Lecture Series by Sara Ahmed at Vilnius University

Sara Ahmed1Sara Ahmed, PhD Adjunct Professor, Ahmedabad University, India

23 May 2018 17.30

Changing Fem-scapes in India: Context, Opportunities, Challenges

I am constantly being told: “You don’t seem Indian. You don’t look (or act) like an Indian woman, and so on.” What does it mean to be an Indian woman or a woman in India today? First, it means recognizing the multiple intersecting identities of caste, faith, sexual preference, age, ability and place which both divide and unify us as we unite across disciplinary, institutional or geographical boundaries, as women fighting for our rights, for our voices to be heard, for work, for justice.

Second, it means recognizing that although we have made significant gains as women since Independence, whether in terms of mortality rates, literacy, health and our sporting, literary or acting achievements, to name a few arenas, the gender gap in terms of access to productive resources, jobs, equal pay or political participation has not changed significantly. And third, it means drawing strength from multiple gendered coalitions, networks and alliances across civil society, facilitating communities of practice at the grassroots and supporting capacity building on gender justice whether in the formal system (schools, universities) or beyond (public and private organizations).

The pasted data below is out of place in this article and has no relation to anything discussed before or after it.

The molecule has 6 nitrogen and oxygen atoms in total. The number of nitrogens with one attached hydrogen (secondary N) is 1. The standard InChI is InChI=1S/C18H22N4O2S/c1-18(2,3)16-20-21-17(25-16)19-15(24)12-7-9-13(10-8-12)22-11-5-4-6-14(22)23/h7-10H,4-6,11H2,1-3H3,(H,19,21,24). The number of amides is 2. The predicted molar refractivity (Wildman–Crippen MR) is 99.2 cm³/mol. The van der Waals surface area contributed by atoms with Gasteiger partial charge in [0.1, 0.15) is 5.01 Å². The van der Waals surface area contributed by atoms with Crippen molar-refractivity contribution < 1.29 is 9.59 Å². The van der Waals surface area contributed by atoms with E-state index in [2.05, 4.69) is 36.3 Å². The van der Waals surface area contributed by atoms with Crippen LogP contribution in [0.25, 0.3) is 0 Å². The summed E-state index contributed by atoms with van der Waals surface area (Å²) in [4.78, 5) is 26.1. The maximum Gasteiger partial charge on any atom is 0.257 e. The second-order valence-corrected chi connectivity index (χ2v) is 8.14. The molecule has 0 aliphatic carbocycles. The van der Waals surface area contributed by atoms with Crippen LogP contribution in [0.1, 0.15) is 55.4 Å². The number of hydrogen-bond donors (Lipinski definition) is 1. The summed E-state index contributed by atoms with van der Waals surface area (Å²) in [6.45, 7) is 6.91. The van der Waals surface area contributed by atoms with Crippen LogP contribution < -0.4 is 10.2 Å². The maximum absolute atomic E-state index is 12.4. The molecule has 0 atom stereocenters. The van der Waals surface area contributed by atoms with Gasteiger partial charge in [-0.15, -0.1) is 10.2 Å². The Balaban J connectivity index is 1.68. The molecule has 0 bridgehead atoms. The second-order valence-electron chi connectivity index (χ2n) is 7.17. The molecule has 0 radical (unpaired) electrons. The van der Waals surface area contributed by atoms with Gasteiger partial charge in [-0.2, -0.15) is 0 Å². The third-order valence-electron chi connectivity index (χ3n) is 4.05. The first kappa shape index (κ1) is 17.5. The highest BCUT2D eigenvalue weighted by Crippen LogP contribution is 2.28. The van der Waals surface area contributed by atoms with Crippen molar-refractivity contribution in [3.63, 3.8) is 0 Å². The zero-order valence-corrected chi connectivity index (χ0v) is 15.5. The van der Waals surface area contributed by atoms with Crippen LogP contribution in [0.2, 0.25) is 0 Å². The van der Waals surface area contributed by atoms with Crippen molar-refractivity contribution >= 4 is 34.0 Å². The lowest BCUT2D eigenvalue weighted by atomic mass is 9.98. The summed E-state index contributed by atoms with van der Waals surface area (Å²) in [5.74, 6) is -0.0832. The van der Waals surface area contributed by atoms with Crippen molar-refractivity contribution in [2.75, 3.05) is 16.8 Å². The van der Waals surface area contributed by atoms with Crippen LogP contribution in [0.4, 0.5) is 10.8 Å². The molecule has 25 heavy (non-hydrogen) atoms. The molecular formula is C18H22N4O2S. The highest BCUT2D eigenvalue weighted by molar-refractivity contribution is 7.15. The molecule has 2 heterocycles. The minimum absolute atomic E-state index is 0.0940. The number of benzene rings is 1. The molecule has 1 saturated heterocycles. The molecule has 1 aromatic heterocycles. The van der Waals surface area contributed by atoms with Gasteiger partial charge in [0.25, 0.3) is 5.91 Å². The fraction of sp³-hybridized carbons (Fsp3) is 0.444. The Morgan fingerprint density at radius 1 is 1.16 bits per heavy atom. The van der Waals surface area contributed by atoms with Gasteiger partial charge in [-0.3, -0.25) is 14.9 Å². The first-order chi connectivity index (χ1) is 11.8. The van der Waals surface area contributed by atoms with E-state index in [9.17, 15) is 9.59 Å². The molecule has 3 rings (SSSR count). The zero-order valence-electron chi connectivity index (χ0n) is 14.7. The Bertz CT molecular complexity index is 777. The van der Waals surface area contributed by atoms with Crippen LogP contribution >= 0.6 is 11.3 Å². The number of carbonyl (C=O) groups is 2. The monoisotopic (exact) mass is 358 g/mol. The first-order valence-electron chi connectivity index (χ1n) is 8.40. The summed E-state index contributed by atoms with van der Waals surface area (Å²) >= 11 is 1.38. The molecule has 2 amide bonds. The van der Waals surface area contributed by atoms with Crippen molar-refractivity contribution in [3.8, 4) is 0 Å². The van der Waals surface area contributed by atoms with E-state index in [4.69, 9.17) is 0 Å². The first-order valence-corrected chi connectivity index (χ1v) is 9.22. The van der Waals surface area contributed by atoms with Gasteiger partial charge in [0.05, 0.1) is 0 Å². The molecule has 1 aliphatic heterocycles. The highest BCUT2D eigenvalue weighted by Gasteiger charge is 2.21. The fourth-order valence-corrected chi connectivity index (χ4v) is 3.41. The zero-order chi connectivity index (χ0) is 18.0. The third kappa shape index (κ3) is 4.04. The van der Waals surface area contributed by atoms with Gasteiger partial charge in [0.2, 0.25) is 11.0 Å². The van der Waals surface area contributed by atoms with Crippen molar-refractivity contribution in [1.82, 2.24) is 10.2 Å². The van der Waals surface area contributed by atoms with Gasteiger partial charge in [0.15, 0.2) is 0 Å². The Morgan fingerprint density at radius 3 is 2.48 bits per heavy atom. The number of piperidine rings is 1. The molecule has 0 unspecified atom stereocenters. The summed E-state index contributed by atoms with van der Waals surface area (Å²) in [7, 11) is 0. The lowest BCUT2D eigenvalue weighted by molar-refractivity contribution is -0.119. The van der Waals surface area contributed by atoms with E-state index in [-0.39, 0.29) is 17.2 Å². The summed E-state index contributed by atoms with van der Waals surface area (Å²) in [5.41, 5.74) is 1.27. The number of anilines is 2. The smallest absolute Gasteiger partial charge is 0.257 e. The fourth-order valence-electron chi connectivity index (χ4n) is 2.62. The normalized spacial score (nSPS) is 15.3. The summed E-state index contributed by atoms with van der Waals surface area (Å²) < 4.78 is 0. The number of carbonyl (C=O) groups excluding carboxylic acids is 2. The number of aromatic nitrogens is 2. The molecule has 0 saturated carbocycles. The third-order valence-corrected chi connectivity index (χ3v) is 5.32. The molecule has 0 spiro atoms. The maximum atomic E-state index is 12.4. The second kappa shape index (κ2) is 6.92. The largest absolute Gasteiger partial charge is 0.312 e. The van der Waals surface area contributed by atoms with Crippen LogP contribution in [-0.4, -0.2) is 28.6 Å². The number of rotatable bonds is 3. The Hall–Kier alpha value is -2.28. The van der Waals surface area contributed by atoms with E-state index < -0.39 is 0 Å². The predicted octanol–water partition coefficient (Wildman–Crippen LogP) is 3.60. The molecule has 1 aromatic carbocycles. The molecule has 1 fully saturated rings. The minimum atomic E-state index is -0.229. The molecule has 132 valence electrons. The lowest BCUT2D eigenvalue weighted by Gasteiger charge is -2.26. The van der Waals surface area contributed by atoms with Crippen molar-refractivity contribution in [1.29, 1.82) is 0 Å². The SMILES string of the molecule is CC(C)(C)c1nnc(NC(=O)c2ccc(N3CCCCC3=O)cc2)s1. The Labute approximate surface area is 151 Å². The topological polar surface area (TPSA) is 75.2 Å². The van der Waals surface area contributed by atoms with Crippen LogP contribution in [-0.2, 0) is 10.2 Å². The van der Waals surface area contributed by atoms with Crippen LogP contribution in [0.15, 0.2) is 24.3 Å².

24 May 2018 17.30

The Gendered Contours of Violence in India: Engaging Men?

The recent escalation in gender violence and the use of women’s bodies, particularly of young girls, as de-humanized weapons of caste and communal politics has polarized a nation. For some men, the raping and killing of women and girls, especially the ‘other’, is about asserting a false sense of valour and pride, in the name of a warped notion of nationalism. Despite campaigns such as “Beti Bachao” (Save the Girl Child), changes in the laws on rape, domestic violence and sexual harassment at the workplace, the impunity with which men of power and privilege are acquitted, necessitates re-looking at the structural and interlinked dimensions of patriarchy, poverty and sexuality.  Bringing men into the dialogue, as brothers, sons, fathers, husbands or co-workers, is not only critical, bur raises questions of when, where and how. Asking your son where he has been, is perhaps as important as checking in on what time your daughter comes home; teaching gender sensitization to young would-be managers and supporting platforms such as Men Engage or He for She, plus of course recognizing the power of (Bollywood) films with strong female protagonists are all part of the growing, but not unchallenged, social discourse recognizing the role of men in confronting gender violence. 

Lectures will be held at the Institute of Asian and Transcultural Studies, Vilnius University, J. Kovalevskis aud.

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